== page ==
Writing for PetaPixel! Good Hobbies vs. Great Hobbies

March 1, 2023 - By

In 2015 my wife pointed out that I am “a fun guy, who doesn’t know what fun is”. It’s a long story how we arrived there, but the point is that I really had no hobby. Years of experimenting helped me form some guidelines to help myself discover a hobby worth spending time on. When I began writing this idea down for a friend, I realized I wanted to share this idea with a greater audience.

The popular photography magazine PetaPixel published my article here. TLDR: I think a hobby should give you unlimited room for growth both technically and creatively.

Other examples

In the post I elaborate why photography is such a great hobby – which is somewhat catering to the audience. I do have other examples though! We live in a day with so many options readily available to us, that we simply can’t do them all to any degree of proficiency. My aim is to show my framework in action, how I have been able to spend less time on good hobbies to make room for great ones.


I can see how this would, and should be a worthy hobby. It indeed fosters limitless creative expression, limitless technical skills, there are many great and interesting tools, and many practical ways to cook with or for someone… I just don’t really enjoy doing it, and I’m not fussy about its fruits (I truly could eat the same meals every day). I’ll keep trying, but for now it’s not actually enjoyable to me.

Video Games

For me, video games will always be more about ‘consuming’ and entertainment than of ‘creativity’. There are exceptions to every rule, and examples do come to mind of games that can be technical, creative, and enjoyed socially; however I will categorize this as a lesser expression of these qualities compared to other hobbies. There’s a time and place for this kind and level of hobby, but for me it will always be limited, my highest levels of satisfaction tend to be apart from screens. I do romanticize the idea of playing a game deeply every January, but don’t always make the time for it.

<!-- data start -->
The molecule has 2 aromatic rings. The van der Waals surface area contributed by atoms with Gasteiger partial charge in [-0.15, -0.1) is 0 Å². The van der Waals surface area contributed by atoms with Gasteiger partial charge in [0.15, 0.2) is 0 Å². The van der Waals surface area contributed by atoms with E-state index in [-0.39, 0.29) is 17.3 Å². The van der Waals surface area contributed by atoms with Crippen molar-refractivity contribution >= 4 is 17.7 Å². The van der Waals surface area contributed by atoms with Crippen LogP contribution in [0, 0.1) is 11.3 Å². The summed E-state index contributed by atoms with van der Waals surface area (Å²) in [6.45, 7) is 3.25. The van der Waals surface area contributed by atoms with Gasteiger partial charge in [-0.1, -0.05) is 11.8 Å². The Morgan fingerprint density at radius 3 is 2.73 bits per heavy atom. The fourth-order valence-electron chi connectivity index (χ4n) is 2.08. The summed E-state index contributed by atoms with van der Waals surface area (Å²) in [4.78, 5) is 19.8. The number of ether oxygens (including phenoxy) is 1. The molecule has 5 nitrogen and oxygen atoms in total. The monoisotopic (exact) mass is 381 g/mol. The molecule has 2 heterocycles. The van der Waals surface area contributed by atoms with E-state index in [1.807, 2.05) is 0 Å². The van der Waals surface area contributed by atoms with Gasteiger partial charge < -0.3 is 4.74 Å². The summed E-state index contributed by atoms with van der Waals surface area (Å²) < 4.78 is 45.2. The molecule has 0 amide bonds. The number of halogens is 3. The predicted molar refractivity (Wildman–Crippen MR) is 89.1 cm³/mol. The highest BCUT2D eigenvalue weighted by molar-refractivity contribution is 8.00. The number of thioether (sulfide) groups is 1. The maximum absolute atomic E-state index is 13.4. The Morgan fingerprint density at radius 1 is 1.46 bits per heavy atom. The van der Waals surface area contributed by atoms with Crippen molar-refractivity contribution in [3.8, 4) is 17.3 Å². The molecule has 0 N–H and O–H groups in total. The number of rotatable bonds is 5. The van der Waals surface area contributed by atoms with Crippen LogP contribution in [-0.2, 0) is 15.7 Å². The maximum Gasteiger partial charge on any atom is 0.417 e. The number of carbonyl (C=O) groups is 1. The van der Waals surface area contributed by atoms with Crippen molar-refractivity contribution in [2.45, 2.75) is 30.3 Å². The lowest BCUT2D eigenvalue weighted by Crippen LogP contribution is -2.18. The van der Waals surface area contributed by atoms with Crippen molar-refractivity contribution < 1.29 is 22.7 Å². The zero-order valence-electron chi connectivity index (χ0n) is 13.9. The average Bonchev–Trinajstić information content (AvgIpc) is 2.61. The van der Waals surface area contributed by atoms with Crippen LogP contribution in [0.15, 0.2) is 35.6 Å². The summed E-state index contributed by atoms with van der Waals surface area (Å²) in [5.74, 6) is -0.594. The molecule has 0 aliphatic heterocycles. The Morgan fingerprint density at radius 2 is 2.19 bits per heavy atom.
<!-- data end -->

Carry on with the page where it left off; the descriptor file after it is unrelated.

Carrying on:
The yo-yo is also not a great hobby for me: maybe Gentry Stein can be expressive in this medium, but I wasn’t able to be especially creative nor technical (though I did gain some improvements to hand-eye coordination). At best I consider this a micro-hobby to be enjoyed for minutes per week. I still have some “throws”, and can enjoy this at a shallow level; in fact I’ll always appreciate its low-cost (financially and in time), and never being tempted to make it an “identity thing”. But using the above framework I know that if I have a couple hours of down time I will be better off spending it another way, with one of the following two examples.


Gosh I wish I enjoyed doing some athletic physical activity. Naw.

Playing Music

Playing Bass guitar is a perfect example of a great hobby. The more I learn about music theory (the technical mathematical side of music) the more I know that I don’t know–and I love that. Learning the technical and creative side of playing an instrument has given me a vastly deeper appreciation of recorded music. I love to play alone, with others, performing at church, and recording for friends. There is a high up-front dollar-cost, and ongoing time-cost, but there’s something so uniquely satisfying about learning something by ear, or mastering the muscle memory of a Vulfpeck bass line!

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This post was written by Arley